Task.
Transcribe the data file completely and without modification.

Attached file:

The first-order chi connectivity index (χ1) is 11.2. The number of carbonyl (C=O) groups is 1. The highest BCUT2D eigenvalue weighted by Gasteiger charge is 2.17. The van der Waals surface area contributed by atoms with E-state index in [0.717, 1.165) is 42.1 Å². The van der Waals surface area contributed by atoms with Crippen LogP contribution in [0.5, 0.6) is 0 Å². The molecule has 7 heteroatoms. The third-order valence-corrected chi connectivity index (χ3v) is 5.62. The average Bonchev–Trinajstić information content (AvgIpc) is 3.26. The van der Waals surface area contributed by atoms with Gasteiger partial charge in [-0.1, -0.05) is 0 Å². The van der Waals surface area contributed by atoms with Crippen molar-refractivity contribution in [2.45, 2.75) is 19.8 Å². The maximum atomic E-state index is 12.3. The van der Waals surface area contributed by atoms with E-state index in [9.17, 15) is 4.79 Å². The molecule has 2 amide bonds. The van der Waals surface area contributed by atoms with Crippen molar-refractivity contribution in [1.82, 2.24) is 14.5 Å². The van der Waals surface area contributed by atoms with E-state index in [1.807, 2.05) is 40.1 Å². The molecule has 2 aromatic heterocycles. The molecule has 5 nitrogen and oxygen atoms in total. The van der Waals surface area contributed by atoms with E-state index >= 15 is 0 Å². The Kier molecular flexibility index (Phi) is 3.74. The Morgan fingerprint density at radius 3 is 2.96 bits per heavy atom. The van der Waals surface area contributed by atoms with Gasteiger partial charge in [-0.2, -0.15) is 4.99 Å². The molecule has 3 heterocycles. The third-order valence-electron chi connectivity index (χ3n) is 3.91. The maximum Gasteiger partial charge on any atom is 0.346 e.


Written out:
The first-order chi connectivity index (χ1) is 11.2. The number of carbonyl (C=O) groups is 1. The highest BCUT2D eigenvalue weighted by Gasteiger charge is 2.17. The van der Waals surface area contributed by atoms with E-state index in [0.717, 1.165) is 42.1 Å². The van der Waals surface area contributed by atoms with Crippen LogP contribution in [0.5, 0.6) is 0 Å². The molecule has 7 heteroatoms. The third-order valence-corrected chi connectivity index (χ3v) is 5.62. The average Bonchev–Trinajstić information content (AvgIpc) is 3.26. The van der Waals surface area contributed by atoms with Gasteiger partial charge in [-0.1, -0.05) is 0 Å². The van der Waals surface area contributed by atoms with Crippen molar-refractivity contribution in [2.45, 2.75) is 19.8 Å². The maximum atomic E-state index is 12.3. The van der Waals surface area contributed by atoms with E-state index in [9.17, 15) is 4.79 Å². The molecule has 2 amide bonds. The van der Waals surface area contributed by atoms with Crippen molar-refractivity contribution in [1.82, 2.24) is 14.5 Å². The van der Waals surface area contributed by atoms with E-state index in [1.807, 2.05) is 40.1 Å². The molecule has 2 aromatic heterocycles. The molecule has 5 nitrogen and oxygen atoms in total. The van der Waals surface area contributed by atoms with E-state index >= 15 is 0 Å². The Kier molecular flexibility index (Phi) is 3.74. The Morgan fingerprint density at radius 3 is 2.96 bits per heavy atom. The van der Waals surface area contributed by atoms with Gasteiger partial charge in [-0.2, -0.15) is 4.99 Å². The molecule has 3 heterocycles. The third-order valence-electron chi connectivity index (χ3n) is 3.91. The maximum Gasteiger partial charge on any atom is 0.346 e.